Locke is a one man must-see

Tom Hardy delivers an amazing performance in Steven Knight’s one man movie Locke.

“I just have myself and the car that I’m in. And I’m just driving and that’s it.”

Locke_Tom HardyStraightforward and plain speaking, that’s Ivan Locke. In a beautifully understated but nonetheless tour de force performance from Tom Hardy, we focus entirely on what happens to this hard working family man over the course of 90 minutes. Writer / director Steven Knight has crafted a drama that slowly begins to grip its viewer like a vice, as Locke gets in his car in Birmingham and begins the real-time journey to London and in the process, having to make and receive an ever-increasing number of life-changing phone calls.

You wouldn’t initially think that a man in a car on his mobile for an hour and a half would make for mesmerising viewing but that’s exactly what happens here and after seeing the film on its release and tweeting

‘A blisteringly brilliant performance by Tom Hardy makes Steven Knight’s Locke totally compelling viewing’

I’m not sure why I didn’t write a review there and then. Now having watched it again on its DVD release, I’m just compelled to write this post and recommend it as a film you should see.

I’ve been dazzled by Hardy’s diverse portrayals over the past few years in supporting roles – first as Eames, the smart man you should know to get you out of a tight spot in Christopher Nolan’s brilliant Inception, followed by the emotionally vulnerable agent Ricki Tarr in the superb big screen version of Tinker, Tailor, Soldier, Spy then reuniting with Nolan and going head to head against Christian Bale as the absolutely formidable and terrifying Bane in The Dark Knight Rises – it’s a real pleasure to see him in this as the leading man. And not just as the leading man, the sole performer.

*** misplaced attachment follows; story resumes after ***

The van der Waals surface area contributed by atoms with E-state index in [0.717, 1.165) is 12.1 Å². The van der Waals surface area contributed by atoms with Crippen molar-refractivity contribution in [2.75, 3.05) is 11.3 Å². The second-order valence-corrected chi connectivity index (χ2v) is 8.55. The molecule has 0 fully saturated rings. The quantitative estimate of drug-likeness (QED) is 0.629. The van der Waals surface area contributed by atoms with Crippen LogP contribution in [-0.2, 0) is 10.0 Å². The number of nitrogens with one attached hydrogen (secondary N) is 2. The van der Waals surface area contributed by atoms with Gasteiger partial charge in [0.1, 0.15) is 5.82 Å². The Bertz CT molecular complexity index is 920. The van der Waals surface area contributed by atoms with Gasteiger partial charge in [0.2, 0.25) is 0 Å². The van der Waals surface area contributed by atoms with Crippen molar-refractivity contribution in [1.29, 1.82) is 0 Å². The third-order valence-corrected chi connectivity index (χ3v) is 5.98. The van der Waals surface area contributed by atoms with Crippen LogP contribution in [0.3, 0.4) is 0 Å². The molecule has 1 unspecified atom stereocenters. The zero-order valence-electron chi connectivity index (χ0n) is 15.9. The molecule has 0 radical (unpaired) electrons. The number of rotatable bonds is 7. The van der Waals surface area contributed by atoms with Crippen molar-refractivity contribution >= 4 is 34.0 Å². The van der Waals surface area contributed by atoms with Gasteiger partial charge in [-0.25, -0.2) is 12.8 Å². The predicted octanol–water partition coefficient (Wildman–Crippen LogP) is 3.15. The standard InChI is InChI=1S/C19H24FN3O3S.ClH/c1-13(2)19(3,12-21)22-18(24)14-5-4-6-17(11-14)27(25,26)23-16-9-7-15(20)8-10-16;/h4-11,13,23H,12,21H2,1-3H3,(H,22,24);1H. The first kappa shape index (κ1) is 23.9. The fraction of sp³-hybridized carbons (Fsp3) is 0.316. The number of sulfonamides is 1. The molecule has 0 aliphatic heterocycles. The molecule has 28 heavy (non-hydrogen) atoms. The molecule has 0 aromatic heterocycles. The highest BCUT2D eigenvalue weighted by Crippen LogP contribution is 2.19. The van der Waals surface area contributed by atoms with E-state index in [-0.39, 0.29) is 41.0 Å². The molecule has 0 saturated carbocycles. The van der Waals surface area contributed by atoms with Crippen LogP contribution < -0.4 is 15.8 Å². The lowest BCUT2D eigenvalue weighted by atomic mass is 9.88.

LockeIn a chunky sweater and with a beard that almost means you don’t quite recognise him, we see Locke at the start of the movie with what we think is fairly ordinary life – married, father of 2 boys and manager of one of the biggest constructions projects seen for years but what we soon start to realise is that’s hiding some very deep, difficult thoughts about the choices he’s made in his life, his relationship with his father and whether a one-night stand with a co-worker could blow everything apart.

All these feelings flicker across Hardy’s wonderfully expressive face and as we listen to Locke’s soft, Welsh voice, we can see that underneath the quiet, amiable exterior, he’s struggling with the same suppressed violence he witnessed from childhood in his dad.

Knight has assembled a superb cast of British actors for the key people in Locke’s life, that we hear as the voices of the callers – from Ruth Wilson as his wife Katrina and Andrew Scott as the hassled colleague Donal, to the brilliant Olivia Colman as co-worker Bethan but it’s Hardy who holds your attention from first frame to last in a performance that’s one of the finest this year and makes this movie an absolute must-see.

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